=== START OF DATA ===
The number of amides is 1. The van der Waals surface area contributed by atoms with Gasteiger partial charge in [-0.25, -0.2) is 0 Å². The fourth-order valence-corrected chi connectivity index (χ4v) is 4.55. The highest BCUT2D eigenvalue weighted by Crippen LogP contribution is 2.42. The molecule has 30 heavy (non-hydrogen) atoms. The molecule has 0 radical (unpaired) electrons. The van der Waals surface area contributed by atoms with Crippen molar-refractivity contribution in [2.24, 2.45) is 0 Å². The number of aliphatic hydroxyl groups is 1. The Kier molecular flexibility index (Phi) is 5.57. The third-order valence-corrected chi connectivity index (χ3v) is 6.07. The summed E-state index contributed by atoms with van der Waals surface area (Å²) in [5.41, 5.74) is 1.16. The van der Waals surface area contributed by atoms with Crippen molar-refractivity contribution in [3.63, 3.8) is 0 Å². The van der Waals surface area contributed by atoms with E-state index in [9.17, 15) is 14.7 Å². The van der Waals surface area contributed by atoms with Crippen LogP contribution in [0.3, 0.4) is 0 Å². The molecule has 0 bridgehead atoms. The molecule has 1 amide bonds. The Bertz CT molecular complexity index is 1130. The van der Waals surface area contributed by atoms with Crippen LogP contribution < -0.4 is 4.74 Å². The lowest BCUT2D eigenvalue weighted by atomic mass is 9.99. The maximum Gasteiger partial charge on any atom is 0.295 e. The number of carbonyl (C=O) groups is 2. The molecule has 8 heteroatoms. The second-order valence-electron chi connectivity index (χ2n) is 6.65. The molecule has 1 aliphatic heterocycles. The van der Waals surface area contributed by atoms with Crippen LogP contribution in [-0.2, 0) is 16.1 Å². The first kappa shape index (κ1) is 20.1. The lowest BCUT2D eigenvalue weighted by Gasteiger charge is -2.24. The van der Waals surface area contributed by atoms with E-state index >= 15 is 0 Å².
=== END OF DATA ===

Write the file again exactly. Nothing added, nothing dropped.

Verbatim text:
The number of amides is 1. The van der Waals surface area contributed by atoms with Gasteiger partial charge in [-0.25, -0.2) is 0 Å². The fourth-order valence-corrected chi connectivity index (χ4v) is 4.55. The highest BCUT2D eigenvalue weighted by Crippen LogP contribution is 2.42. The molecule has 30 heavy (non-hydrogen) atoms. The molecule has 0 radical (unpaired) electrons. The van der Waals surface area contributed by atoms with Crippen molar-refractivity contribution in [2.24, 2.45) is 0 Å². The number of aliphatic hydroxyl groups is 1. The Kier molecular flexibility index (Phi) is 5.57. The third-order valence-corrected chi connectivity index (χ3v) is 6.07. The summed E-state index contributed by atoms with van der Waals surface area (Å²) in [5.41, 5.74) is 1.16. The van der Waals surface area contributed by atoms with Crippen molar-refractivity contribution in [3.63, 3.8) is 0 Å². The van der Waals surface area contributed by atoms with E-state index in [9.17, 15) is 14.7 Å². The van der Waals surface area contributed by atoms with Crippen LogP contribution in [0.3, 0.4) is 0 Å². The molecule has 0 bridgehead atoms. The molecule has 1 amide bonds. The Bertz CT molecular complexity index is 1130. The van der Waals surface area contributed by atoms with Crippen LogP contribution < -0.4 is 4.74 Å². The lowest BCUT2D eigenvalue weighted by atomic mass is 9.99. The maximum Gasteiger partial charge on any atom is 0.295 e. The number of carbonyl (C=O) groups is 2. The molecule has 8 heteroatoms. The second-order valence-electron chi connectivity index (χ2n) is 6.65. The molecule has 1 aliphatic heterocycles. The van der Waals surface area contributed by atoms with Crippen LogP contribution in [-0.2, 0) is 16.1 Å². The first kappa shape index (κ1) is 20.1. The lowest BCUT2D eigenvalue weighted by Gasteiger charge is -2.24. The van der Waals surface area contributed by atoms with E-state index >= 15 is 0 Å².